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As an entrepreneur, you are faced with new and modified rules and laws. This page offers an overview of changes relevant to businesses from 1 January 2019.
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Running your business
If you work with families, children or adults and you suspect child abuse or domestic violence, stricter rules apply. Read more about Reporting child abuse or domestic violence.
Important changes have been made in fishery regulations for coastal, inland and sea fisheries. Read more about Landing, unloading, transporting and trading fish.
A ban is has been introduced against clipping chicken and turkey beaks. Read more about Animal welfare requirements.
As of 1 January 2019 childcare organisations must employ a member of staff to implement their pedagogic policy. Read more about the Pedagogic policy plan.
If you are involved in a trade dispute with an English-speaking partner, from 1 January 2019, you, as an entrepreneur, have the option of litigation procedures being heard in English by a Dutch court, the Netherlands Commercial Court (NCC). Find out more about Legal proceedings in the case of trade disputes.
The two separate payment arrangements for paying tax debt and allowance debt have been replaced by a single scheme. Debts to the tax and customs administration must be paid within 12 months. Read more about Inability to pay taxes on time.
As of 1 January 2019, the duration of the 30% tax facility for highly skilled foreign employees has been reduced from 8 to 5 years. Read more about the 30% tax facility for Highly skilled migrants.
The Dutch government wants to simplify the tax system. To do so, changes have been made to the income tax in box 1 (income on wages and property). The 4 tax brackets are being reduced to 2 tax brackets in steps. Read more about Income tax.
VAT exemption for sports clubs has been relaxed. The VAT exemption for club members has also been extended to non-members. Read more about VAT rates and exemptions.
The Dutch government has increased the low VAT rate from 6% to 9%. The increase applies from 1 January 2019. Read more about the increase in VAT rates.
The Dutch government has shortened the carry forward period to offset losses from 9 to 6 years. Read more about Corporate income tax.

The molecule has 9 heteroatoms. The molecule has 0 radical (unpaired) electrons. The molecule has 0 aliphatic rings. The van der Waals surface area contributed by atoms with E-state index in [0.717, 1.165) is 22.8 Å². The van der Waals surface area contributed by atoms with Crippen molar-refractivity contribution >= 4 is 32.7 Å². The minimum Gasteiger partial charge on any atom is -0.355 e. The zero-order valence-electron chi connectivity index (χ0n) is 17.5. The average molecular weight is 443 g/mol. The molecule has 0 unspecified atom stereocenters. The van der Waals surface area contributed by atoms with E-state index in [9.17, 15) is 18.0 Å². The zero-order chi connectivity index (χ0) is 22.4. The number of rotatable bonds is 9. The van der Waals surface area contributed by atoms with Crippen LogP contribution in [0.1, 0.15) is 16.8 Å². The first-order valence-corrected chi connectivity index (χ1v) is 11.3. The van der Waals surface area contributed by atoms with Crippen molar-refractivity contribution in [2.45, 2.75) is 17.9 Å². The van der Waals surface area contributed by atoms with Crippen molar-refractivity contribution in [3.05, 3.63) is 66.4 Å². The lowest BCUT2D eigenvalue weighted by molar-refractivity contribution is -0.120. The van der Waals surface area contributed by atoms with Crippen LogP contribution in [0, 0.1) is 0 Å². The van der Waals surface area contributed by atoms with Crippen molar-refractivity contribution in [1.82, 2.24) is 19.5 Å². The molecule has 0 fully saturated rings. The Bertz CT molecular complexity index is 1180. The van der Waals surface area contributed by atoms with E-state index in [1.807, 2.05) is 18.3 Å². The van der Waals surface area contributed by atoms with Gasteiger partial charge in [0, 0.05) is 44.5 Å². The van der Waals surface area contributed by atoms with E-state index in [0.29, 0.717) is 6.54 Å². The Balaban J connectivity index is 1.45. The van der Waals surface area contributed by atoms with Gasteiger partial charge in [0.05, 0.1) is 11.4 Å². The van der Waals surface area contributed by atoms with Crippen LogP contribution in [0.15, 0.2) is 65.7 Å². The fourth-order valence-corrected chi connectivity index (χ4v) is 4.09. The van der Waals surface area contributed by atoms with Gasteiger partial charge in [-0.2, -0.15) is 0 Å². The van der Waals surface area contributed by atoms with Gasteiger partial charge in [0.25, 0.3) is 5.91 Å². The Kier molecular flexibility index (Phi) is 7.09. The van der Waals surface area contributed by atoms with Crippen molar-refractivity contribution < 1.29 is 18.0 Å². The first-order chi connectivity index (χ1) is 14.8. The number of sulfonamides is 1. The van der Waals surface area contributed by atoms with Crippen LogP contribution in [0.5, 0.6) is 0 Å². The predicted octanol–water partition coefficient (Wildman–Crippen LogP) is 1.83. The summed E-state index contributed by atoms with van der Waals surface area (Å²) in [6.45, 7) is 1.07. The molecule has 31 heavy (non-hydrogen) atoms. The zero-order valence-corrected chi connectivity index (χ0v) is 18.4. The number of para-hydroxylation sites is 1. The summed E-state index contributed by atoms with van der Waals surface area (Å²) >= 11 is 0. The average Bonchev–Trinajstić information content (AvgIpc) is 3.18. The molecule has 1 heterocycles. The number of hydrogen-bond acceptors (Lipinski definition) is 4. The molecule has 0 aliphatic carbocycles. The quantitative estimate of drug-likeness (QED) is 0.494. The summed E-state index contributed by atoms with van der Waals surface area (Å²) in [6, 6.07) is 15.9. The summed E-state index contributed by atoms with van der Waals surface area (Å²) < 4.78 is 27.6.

Entrepreneurs are only allowed to write off the costs of buildings in use if they feature in the company books for an amount that exceeds the Valuation of Immovable Property Act (WOZ) value. Read more about Corporate Income Tax.
If between 2014 and 2016 you received financial support for self-employed professionals earning less than they would on welfare benefits (besluit bijstandsverlening zelfstandigen, BBZ), you are eligible for compensation. This is because you were required to add the financial support as a grant to your income on your tax return. As a result, other allowances may have been reclaimed. See Financial support for self-employed professionals (Bbz).
As of 1 Janaury 2019, the brutto amounts for the statutory minimum wage and youth minimum wage have increased. Read more about the Minimum wage.
If you employ staff who are over 45, they can receive free career advice in 2019 from a career advisor. Find out more about Working conditions.
In 2019, employees receive 1 week paid leave after their partner gives birth. The right to take extra unpaid leave while claiming benefits from the Employment Insurance Agency (Uitvoeringsinstituut Werknemersverzekeringen, UWV) will be introduced in 2020. Read more about Leave schemes.
As of 2019 employees who foster or adopt a child are entitled to take 6 weeks leave. Read more about Leave schemes.
If someone dies following an accident for which you are liable as entrepreneur, or if the victim suffers serious or permanent injury, then their next-of-kin are eligible for compensation. Read more about Reporting industrial accidents.
If your employee changes jobs, from 1 January 2019 their pension is automatically transferred to their new employer. Read more about Pension funds.